Regarding side effects Bosutinib has a reputation for elevating blood pressure and cholesterol in some patients but not all.The rash is a common side effect of all tkis and you might find that the use of a steroid cream on an occasional basis might help e.g. Betnovate.All of us  on diagnosis would have experienced the psychological issues being faced with a condition that might require lifelong treatment but on the up side most of us with CML might expect a normal life span-so it is a bit of a bonus say compared to other leukaemias or cancerous conditions that might be still difficult to treat.

Many CML patients in the early stages will face adjustment issues as the body takes on a moderately toxic medication so bone pain ,eye bleeds, digestive issues plus night cramps seem to be some of the "normal" ones perhaps.

I wish you well



Hi Anne


welcome to the forum, I don’t post very often but read the comments and valuable advice regularly.

I was diagnosed nearly four years ago and have been taking Bosutinib for more than three of them. 

The early weeks post diagnosis are very hard both mentally and physically because your body takes time to adjust to the medication. I suffered for the first couple of weeks with diarrhoea, but it was also affecting my liver function so my haematologist reduced my dose and put me on a course of steroids while gradually increasing the Bosutinib dosage. From what I can remember this took a good few weeks but it worked.

if you can persist with Bosutinib you will learn to recognise which foods you are able to tolerate better than others. I still have days of diarrhoea but they are now not so frequent and I have learned to live with them. I also seem to have periods of nausea too, I can go for weeks feeling fine then feel quite nauseous for anything up to a week at a time.

What dosage of Bosutinib are you taking? 

You will find this site so informative, helpful and reassuring too. I hope things settle down for you soon.

Best wishes





David, thanks again. I have tried the search engine and it’s great. Very helpful. Also, yes I take my pill with dinner at night and attempt to drink a full bottle of water then. This forum has really been a reality check for me. I’ve never had a chronic disease and taken a toxic pill that makes me feel awful every night. A new experience!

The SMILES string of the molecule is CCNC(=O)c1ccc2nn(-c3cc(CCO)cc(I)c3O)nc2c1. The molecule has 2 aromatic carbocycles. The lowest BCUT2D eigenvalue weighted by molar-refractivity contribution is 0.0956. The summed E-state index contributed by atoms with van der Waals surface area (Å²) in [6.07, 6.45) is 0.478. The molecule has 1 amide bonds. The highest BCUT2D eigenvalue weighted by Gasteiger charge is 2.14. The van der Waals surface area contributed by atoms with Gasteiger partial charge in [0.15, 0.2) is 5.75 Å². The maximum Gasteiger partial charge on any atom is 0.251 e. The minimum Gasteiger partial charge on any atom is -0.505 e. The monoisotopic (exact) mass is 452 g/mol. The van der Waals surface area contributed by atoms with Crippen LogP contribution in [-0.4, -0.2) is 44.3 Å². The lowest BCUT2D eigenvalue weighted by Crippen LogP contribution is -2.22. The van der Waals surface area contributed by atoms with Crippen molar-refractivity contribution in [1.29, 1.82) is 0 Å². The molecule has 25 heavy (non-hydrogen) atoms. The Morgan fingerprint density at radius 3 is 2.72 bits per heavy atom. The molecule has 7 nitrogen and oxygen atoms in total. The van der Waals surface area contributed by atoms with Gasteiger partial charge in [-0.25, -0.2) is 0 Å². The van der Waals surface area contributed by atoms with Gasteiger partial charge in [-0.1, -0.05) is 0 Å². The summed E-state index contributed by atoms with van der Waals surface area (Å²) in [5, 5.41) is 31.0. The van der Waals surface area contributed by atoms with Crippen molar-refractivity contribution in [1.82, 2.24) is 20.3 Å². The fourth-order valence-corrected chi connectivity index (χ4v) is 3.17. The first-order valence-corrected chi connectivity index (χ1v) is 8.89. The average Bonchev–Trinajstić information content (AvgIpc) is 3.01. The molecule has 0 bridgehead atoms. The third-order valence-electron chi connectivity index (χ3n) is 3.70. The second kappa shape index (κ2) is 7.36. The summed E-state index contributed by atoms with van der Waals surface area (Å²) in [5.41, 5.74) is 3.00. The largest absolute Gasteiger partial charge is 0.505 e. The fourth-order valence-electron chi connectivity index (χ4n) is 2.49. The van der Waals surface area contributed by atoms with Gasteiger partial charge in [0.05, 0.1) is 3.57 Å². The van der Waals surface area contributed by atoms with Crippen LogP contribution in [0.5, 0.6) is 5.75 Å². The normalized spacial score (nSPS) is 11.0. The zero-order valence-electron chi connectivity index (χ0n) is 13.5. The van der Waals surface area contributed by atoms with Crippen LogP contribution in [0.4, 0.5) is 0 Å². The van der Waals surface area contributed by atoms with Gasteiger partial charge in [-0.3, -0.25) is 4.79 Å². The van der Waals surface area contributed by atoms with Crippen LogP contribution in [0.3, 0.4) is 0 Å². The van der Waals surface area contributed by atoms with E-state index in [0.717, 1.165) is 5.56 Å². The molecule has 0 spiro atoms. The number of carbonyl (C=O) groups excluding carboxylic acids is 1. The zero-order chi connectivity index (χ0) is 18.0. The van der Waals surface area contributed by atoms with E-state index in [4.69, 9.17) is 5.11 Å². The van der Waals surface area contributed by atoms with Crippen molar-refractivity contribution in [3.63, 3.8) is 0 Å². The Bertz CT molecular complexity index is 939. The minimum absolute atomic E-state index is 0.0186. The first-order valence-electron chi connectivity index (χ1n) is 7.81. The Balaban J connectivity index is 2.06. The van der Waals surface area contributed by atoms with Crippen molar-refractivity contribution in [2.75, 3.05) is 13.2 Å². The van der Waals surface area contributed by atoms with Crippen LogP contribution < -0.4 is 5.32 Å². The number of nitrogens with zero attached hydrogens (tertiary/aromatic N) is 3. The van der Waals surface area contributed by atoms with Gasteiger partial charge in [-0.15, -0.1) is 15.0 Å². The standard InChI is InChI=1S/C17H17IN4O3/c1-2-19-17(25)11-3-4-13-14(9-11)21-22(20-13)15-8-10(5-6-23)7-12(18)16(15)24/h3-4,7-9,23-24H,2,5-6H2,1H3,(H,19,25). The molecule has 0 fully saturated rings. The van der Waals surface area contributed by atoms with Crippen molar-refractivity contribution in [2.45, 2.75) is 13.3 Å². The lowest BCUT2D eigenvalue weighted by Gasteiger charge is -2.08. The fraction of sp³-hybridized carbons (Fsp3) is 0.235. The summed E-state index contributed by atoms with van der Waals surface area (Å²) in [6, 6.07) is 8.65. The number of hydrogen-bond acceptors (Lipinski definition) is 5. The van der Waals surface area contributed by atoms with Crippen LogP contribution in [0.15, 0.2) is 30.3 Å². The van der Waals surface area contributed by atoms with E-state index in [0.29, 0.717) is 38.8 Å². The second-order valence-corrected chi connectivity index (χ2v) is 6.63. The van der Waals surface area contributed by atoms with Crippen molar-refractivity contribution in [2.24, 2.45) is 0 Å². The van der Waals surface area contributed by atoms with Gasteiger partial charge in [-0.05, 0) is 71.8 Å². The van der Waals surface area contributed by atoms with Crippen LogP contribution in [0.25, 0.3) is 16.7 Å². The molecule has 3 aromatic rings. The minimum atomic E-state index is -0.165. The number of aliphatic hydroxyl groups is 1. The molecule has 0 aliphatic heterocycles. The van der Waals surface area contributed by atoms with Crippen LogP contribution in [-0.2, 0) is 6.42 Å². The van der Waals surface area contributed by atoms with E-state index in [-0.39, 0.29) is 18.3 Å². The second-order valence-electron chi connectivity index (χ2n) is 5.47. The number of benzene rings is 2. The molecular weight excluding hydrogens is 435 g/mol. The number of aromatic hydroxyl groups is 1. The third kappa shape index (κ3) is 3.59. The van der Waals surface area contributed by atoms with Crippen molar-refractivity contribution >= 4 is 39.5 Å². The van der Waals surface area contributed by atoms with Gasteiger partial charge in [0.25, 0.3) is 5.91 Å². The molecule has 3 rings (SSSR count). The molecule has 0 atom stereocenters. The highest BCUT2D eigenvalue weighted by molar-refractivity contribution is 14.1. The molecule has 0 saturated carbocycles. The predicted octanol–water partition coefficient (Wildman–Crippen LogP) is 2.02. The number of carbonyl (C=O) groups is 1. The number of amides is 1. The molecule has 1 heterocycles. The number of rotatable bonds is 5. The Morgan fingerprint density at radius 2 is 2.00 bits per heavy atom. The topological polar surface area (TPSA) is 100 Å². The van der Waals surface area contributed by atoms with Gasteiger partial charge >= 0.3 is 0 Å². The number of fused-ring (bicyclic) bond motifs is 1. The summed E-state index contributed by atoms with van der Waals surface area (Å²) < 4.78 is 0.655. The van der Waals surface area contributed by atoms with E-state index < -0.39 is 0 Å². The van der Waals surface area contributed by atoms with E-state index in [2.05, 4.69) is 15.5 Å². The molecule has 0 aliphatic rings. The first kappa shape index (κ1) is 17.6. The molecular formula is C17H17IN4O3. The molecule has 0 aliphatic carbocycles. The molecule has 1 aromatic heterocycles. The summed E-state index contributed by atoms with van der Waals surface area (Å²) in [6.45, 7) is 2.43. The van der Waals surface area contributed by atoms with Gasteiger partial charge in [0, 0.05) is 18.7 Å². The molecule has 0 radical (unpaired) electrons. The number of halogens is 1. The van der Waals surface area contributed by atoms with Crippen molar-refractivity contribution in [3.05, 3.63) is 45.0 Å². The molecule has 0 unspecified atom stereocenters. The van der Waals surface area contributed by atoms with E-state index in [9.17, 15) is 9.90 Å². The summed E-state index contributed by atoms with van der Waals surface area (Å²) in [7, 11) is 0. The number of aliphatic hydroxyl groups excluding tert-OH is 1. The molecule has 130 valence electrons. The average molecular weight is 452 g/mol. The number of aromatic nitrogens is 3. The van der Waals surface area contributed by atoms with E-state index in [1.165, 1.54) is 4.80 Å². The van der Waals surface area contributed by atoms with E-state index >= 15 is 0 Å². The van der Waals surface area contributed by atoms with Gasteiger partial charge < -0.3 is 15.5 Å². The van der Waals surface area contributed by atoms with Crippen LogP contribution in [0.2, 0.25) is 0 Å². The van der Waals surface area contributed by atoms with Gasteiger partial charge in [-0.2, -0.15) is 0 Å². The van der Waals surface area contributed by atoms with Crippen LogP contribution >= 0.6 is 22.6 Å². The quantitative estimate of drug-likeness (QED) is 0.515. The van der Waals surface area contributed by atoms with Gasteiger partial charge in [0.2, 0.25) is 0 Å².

Diane, I really appreciate this specific info about bosutinib. Just what I needed. I’m taking 400 at night with dinner. it was titrated quickly up in the first 4 days. It turns out the pill is working fantastically well in terms of my blood counts. (Just drawn yesterday.) it is I who am not functioning so well at the moment! But knowing the process for you really helps. I was first diagnosed after routine blood work showed I had 1.3 million platelets. That was back in August. Bone marrow told the true story. So it’s early for me, and thank you very much for posting a reply to my query. Anne

Hi John, 

Thanks so much for your post. I think I can answer your questions.Yes I am seeing a CML specialist (at a major hospital in Boston). And yes bosutinib is a slightly odd choice for just-diagnosed CML, though happening more now in US I understand. My doctor made this choice I believe for 3 reasons: first, the Gleevec/Glivec was going to cost me $2,000 per month (US prices are incredible and unethical), 2. She has had good luck with bosutinib for the just- diagnosed so far, 3. Bosutinib  is known for causing thrombocytopenia and she knew that would not be a particularly bad side effect for me (I had 1.5million platelets two weeks ago). I am sure she does not think of it as “third line,” but I know what you mean. 
I appreciate particularly your comments on psychological and adjustment issues. It’s been a very strange few weeks for me. And I agree it’s odd to be taking something that makes you feel horrible but is going to help you live out your life to the fullest. I probably should have labeled my post “can I adjust?”  Anyway, I hope very much that I can!   Thanks

Would counsel against the full bottle of water.  This could go a long way in explaining the nausea.  I can't understand your doctor's logic about the expense of imatinib (which is generic now) when it's covered by every insurance I know, since it's standard of care first choice.  And isn't bosutinib just as expensive?  I've had CML for 12 years and I've never heard of using bosutinib as first-line treatment, but I guess your runaway platelets were her reason? What I've heard is that it works very, very well on the CML, causes diarrhea for almost everybody - lasting from the first few weeks to forever - and sometimes what forces a drug change are liver values gone amok.  BUT, if those things don't become a problem, most people I know on it really like it - many say it's the best experience they've had on all the other ones.